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The smart votes on SB52 were from the Republicans

Posted: April 13, 2014 2:00 a.m.
Updated: April 13, 2014 2:00 a.m.

A recent letter-to-the editor (“We need more transparency in our elections,” April 1 in The Signal) authored by a Democrat, chided Republicans in general and Assemblyman Scott Wilk specifically for the failure to pass “Disclose Act, SB52,” purportedly a bill intended to put sunlight on “dark money.”

That assignment of blame is dense.

Why is SB52 so important at this date?

Democrats were gleeful with their former super-majority. They could have passed anything they wanted during that time.

But that super-majority no longer exists as a direct result of the arrests, indictments and/or convictions of three of their own: Rod Wright, D-Inglewood; Leland Yee, D-San Francisco; and Ron Calderon, D-Montebello.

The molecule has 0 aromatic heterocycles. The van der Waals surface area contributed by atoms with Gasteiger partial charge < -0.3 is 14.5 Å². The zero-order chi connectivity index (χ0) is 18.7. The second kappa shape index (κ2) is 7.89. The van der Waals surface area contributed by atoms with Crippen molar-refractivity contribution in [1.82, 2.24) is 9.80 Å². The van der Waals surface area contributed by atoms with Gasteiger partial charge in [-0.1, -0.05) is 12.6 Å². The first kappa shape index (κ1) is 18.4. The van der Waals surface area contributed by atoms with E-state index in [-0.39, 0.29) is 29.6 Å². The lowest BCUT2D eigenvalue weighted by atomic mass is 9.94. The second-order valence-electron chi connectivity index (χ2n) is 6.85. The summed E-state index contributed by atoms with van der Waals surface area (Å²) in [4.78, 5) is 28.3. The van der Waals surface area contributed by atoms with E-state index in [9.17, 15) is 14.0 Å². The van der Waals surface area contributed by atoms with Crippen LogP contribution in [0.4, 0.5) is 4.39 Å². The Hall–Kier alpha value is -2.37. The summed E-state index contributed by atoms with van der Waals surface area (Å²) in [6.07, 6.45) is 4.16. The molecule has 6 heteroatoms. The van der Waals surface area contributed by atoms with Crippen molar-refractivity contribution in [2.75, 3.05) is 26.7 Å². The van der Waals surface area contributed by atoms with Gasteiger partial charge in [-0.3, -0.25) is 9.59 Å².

Add brother Tom Calderon to the list. He is a former California Assemblyman who dropped his bid for the state Senate due to his recent arrest.

Go figure: one felonious Democrat after another is mired in the cesspool of corruption — and Republicans are the problem.

Does anyone actually believe that SB52 would have given Californians an honest accounting of “donors”? Or that gangster “Shrimp Boy” Chow would have put his name on a donor list for his aid in trafficking rocket launchers and big guns?

Or that Michael Drobot (who turned state’s evidence) would have done the same for his money flow to the Calderons?

This bill is merely a rehab of SB52, the Political Reform Act of 1974, and it’s as worthless as the McCain-Feingold Campaign Finance Reform Act of 2002.

The real transparency to be exposed is that this latest SB52 is realistically about disclosing and targeting conservative donations that battle liberal causes.

Assemblyman Scott Wilk was smart to reject the fallacy.

I called and thanked him for his vote.



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